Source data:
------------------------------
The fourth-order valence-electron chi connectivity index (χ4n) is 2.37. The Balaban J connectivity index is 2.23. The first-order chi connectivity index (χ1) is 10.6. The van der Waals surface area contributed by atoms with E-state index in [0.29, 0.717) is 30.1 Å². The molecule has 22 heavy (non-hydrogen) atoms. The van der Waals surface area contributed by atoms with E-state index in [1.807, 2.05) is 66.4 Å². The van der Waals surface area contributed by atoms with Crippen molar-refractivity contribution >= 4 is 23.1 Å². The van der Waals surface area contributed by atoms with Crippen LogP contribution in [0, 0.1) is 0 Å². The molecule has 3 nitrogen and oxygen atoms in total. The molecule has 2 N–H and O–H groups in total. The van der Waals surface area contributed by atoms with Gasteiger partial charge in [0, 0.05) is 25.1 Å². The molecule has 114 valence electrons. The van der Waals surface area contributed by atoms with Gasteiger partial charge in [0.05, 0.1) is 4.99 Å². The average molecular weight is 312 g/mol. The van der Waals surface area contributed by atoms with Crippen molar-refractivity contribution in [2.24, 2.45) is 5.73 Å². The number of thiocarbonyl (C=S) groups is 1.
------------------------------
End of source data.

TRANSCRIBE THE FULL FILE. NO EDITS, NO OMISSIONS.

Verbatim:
The fourth-order valence-electron chi connectivity index (χ4n) is 2.37. The Balaban J connectivity index is 2.23. The first-order chi connectivity index (χ1) is 10.6. The van der Waals surface area contributed by atoms with E-state index in [0.29, 0.717) is 30.1 Å². The molecule has 22 heavy (non-hydrogen) atoms. The van der Waals surface area contributed by atoms with E-state index in [1.807, 2.05) is 66.4 Å². The van der Waals surface area contributed by atoms with Crippen molar-refractivity contribution >= 4 is 23.1 Å². The van der Waals surface area contributed by atoms with Crippen LogP contribution in [0, 0.1) is 0 Å². The molecule has 3 nitrogen and oxygen atoms in total. The molecule has 2 N–H and O–H groups in total. The van der Waals surface area contributed by atoms with Gasteiger partial charge in [0, 0.05) is 25.1 Å². The molecule has 114 valence electrons. The van der Waals surface area contributed by atoms with Gasteiger partial charge in [0.05, 0.1) is 4.99 Å². The average molecular weight is 312 g/mol. The van der Waals surface area contributed by atoms with Crippen molar-refractivity contribution in [2.24, 2.45) is 5.73 Å². The number of thiocarbonyl (C=S) groups is 1.